Picking a Rate of Return to Use for Long-Term Planning
This week’s AAII Weekly Digest highlights these
“must-read” AAII articles:
A study of past big winners identified common traits centered around value, earnings growth and price momentum. The process of creating a stock selection strategy based on characteristics that have worked well in the past must take into account that the factors cannot be guaranteed to remain relevant going forward. The question then becomes, what does it take for a stock to become a winner?
Staying invested in all 12 months of the year is important since missing the best single month dramatically lowers returns. As investors, our convictions are frequently tested. We may understand intellectually that the stock market offers the greatest opportunity to maximize our long-term wealth, but we must have the emotional strength to live with the short-term volatility that helps boost long-term stock returns.
A review of the historical data shows why long-term investors should look to long-term averages when setting return expectations. There are levers individual investors can pull during their working years. The biggest is savings. Saving early in one’s career and consistently increasing the amount set aside will have a significant and lasting impact on long-term wealth.
Beta and standard deviation are two common risk measures. But many investors do not understand how a complex formula for deriving individual betas and standard deviations can be used practically in a real investment program. This workshop is devoted to those problems. It discusses risk from a variety of viewpoints and suggests some simple estimates of risk that range from calculating your own beta by graphing to viewing risk as a maximum likely loss of value.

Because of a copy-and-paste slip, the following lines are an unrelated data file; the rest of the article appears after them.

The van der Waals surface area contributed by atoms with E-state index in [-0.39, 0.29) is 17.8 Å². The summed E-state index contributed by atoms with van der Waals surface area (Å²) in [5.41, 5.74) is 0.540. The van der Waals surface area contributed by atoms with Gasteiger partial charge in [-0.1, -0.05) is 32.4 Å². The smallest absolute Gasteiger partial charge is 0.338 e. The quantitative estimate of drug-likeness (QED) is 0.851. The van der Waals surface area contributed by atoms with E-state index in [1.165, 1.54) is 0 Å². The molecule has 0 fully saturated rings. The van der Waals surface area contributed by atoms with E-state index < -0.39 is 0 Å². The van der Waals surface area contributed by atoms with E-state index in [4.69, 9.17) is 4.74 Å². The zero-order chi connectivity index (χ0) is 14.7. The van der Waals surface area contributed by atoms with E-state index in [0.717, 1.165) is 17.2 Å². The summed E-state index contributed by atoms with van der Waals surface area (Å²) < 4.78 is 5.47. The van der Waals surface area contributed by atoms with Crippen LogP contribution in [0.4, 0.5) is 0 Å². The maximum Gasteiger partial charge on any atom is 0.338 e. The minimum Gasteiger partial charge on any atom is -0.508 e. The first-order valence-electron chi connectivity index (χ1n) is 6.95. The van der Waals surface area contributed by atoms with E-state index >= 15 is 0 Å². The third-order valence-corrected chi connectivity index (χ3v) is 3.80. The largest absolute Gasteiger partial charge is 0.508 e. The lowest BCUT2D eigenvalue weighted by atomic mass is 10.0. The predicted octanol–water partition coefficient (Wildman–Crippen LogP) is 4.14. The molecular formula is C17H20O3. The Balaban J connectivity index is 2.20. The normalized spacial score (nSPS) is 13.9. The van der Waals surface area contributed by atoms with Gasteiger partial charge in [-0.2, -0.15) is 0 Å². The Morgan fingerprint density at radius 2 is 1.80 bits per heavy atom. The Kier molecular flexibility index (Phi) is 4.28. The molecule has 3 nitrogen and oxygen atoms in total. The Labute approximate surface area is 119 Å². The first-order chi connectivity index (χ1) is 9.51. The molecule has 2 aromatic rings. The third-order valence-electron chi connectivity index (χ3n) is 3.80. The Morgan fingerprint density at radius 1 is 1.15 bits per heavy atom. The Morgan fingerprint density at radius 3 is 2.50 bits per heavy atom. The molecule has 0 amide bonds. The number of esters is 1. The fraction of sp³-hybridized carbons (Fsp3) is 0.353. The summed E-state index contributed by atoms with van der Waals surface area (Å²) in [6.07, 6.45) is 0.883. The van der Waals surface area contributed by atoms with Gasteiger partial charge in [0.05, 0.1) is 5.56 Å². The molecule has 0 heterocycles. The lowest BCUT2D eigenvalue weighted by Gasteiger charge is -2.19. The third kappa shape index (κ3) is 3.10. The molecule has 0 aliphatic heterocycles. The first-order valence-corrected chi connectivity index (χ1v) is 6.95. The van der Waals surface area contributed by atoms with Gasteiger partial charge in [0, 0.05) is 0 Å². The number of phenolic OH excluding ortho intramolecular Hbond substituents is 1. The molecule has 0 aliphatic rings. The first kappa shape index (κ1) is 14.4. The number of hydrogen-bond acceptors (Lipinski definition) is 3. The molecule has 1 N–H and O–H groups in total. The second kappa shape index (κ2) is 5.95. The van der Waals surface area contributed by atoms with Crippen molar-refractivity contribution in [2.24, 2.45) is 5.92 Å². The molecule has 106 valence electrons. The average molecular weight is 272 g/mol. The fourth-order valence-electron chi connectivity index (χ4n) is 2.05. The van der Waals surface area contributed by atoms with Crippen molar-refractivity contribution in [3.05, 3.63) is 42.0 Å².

Our Member Question for this week is:
We are taking a break from the weekly reader question for the next few weeks. The next reader question will be posted on May 28.
“Easier said than done” is a common saying that applies well to developing an overall strategy for your investment portfolio. The basic concepts are relatively easy, but they become more complex and less clear-cut when it comes to applying them to real-world situations. This e-book, available exclusively to AAII members, is designed to bridge the gap between theory and practice.